Christians who spar in the political arena have grown accustomed to being pounded by secular ideologists who deny the spiritual and look askance at most traditional moral constraints. Though we have taken punches, we are still standing. But the secularists’ latest offensive to eradicate all traces of our Judeo-Christian heritage from American society is, in my judgment, most disconcerting and may be the knockout blow.
Secularists have moved beyond dismissing Christians as anti-intellectual and anti-rational. They are now publicly ridiculing them and questioning their fitness to participate in public life. They portray religious beliefs as nothing more than superstitions, old wives’ tales, or legends, and claim anyone who believes such drivel is balmy. Is it any wonder, then, that agencies like HHS now think they can ride roughshod over the conscience rights of individuals and religious institutions?
For example, Washington State University history professor Matthew Avery Sutton warned in a New York Times op-ed that the public must beware of crackpot Christian candidates who believe in the Second Coming and Armageddon. Catholics must be on the suspect list because we hold that “Christ ascended into Heaven and is seated at the right hand of the Father, from thence he will come again to judge the living and the dead.”
Such people, the professor fears, are out to harm or destroy President Obama because “not since [F.D.] Roosevelt have we had a president of charisma and global popularity who so perfectly fits the evangelicals Antichrist mold.” Sutton is convinced that in 2012 apocalyptic anti-statists will accuse Obama of preparing the nation “for the Antichrist’s global coalition.”
And they call believers delusional.
Then there’s New York Times editor Bill Keller, who demanded in the paper’s magazine that Republican presidential candidates be asked tougher questions about their faith. The 2012 primary season “offers an important opportunity to confront our scruples about the privacy of faith in public life – and to get over them.”
Keller wants candidates who belong to religions “that are mysterious or suspect to many Americans” to receive the same level of scrutiny as those who believe “space aliens dwell among us.” To prove he is open-minded, he concedes all organized religions have “bizarre baggage.” “I grew up believing,” he wrote, “that a priest could turn a bread wafer into the actual flesh of Christ.” (It’s fashionable in certain secular salons to refer to Catholics as believing in a kind of cannibalism.)
The Prayer at Valley Forge by Arnold Friburg (1975)
Because presidential candidates Rick Perry and Michele Bachmann allegedly belong to “fervid subsets of evangelical Christianity” and Rick Santorum is a practicing Catholic, Keller raises “concerns about their respect for the separation of church and state, not to mention the separation of fact and fiction.” Hence, he demands that every presidential candidate be asked if they place fealty to “some other authority higher than the Constitution and laws of this country.”
If people are to be judged unfit for public life because they hold that God’s law supersedes man-made civil law then most of America’s most revered leaders would have been declared unfit. Here’s a sampling of American icons who would have flunked the Keller test:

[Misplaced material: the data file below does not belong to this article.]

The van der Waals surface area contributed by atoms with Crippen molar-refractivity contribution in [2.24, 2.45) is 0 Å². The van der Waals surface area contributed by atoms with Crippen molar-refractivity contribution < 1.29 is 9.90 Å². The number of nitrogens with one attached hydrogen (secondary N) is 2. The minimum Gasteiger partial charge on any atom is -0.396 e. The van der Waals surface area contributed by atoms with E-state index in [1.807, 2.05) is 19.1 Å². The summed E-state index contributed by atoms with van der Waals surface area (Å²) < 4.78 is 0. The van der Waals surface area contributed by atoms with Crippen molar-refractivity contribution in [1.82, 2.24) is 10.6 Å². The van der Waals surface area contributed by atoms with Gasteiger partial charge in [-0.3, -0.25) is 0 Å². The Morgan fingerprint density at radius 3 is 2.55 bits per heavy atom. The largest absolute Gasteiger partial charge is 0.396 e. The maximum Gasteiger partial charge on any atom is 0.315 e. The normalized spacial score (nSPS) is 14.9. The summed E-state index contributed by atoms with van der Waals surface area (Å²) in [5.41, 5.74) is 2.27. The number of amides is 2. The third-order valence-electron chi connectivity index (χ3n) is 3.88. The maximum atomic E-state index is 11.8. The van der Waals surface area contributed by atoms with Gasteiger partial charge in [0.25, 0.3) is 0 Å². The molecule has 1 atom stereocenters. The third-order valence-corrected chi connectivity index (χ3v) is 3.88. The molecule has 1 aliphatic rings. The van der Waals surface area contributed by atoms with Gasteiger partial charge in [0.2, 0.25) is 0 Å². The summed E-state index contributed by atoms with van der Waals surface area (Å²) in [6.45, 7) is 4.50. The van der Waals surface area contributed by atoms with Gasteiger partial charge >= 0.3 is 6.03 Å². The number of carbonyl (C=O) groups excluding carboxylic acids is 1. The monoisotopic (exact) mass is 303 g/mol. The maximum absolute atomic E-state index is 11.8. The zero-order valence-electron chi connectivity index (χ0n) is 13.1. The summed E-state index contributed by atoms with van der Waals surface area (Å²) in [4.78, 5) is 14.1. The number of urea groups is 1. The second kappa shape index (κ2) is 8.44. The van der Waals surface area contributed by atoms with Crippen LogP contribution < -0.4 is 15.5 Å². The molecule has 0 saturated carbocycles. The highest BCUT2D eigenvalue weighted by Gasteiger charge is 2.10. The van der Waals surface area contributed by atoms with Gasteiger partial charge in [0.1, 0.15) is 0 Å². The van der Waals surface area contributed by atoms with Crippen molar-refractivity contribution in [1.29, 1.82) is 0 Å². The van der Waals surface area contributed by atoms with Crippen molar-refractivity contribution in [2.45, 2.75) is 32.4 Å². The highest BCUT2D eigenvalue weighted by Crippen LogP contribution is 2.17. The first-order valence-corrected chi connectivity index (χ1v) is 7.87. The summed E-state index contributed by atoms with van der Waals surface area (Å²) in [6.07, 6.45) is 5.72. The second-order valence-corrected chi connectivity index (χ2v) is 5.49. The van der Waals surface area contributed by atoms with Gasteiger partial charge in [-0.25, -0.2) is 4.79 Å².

- Thomas Jefferson, who justified the American cause for separation from Great Britain by arguing the “laws of nature and nature’s god” entitled them to independence.
- Alexander Hamilton, who argued there is a higher law than human law that is “written as with a sunbeam … by the hand of Divinity itself and can never be erased or obscured by mortal power.”
- George Washington, who at his first inauguration declared, “it would be peculiarly improper to omit in this first official act my fervent supplications to the Almighty Being, who rules over the Universe, who presides in the Councils of Nations, and whose providential aids can supply every human defect…”
- John Adams, who wrote that “our Constitution was made only for a religious and moral people. It is wholly inadequate for the government of any other.”
Let’s not forget Daniel Webster and Abraham Lincoln who invoked God’s law in making the case against slavery. And what about the aforementioned Franklin D. Roosevelt who demanded that the Nazis’ hierarchy – who violated no existing German civil laws – be punished “for atrocities which have violated every tenet of the Christian faith.” Was he unfit for office because, based on his faith, he judged such people guilty?
Finally, was Martin Luther King out of line for insisting, “A just law is a man-made code that squares with the moral law or the law of God. . . . An unjust law is a code that is out of harmony with the natural law.”
The new and growing secularist tactic being employed to marginalize religious influence is ridicule. Bill Keller gives a back-handed slap to the Mormon religion of presidential contenders John Huntsman and Mitt Romney by referring to it as a faith many “have been taught is a ‘cult’ and that many others think is just weird.” Mainstream media has mocked Governor Rick Perry for holding a prayer gathering in Houston and urging Texans to fast and repent.
We have reached a turning point in public life. If Catholics do not join with others and stand up to this secular barrage and effectively articulate, as our Church is well equipped to do, that faith and reason march hand in hand, policy positions based on religious principles will be banned from public discourse, Christian politicians will be assigned to the fringe of the political spectrum, and all believers will be dismissed, by the mere fact of believing, as cranks.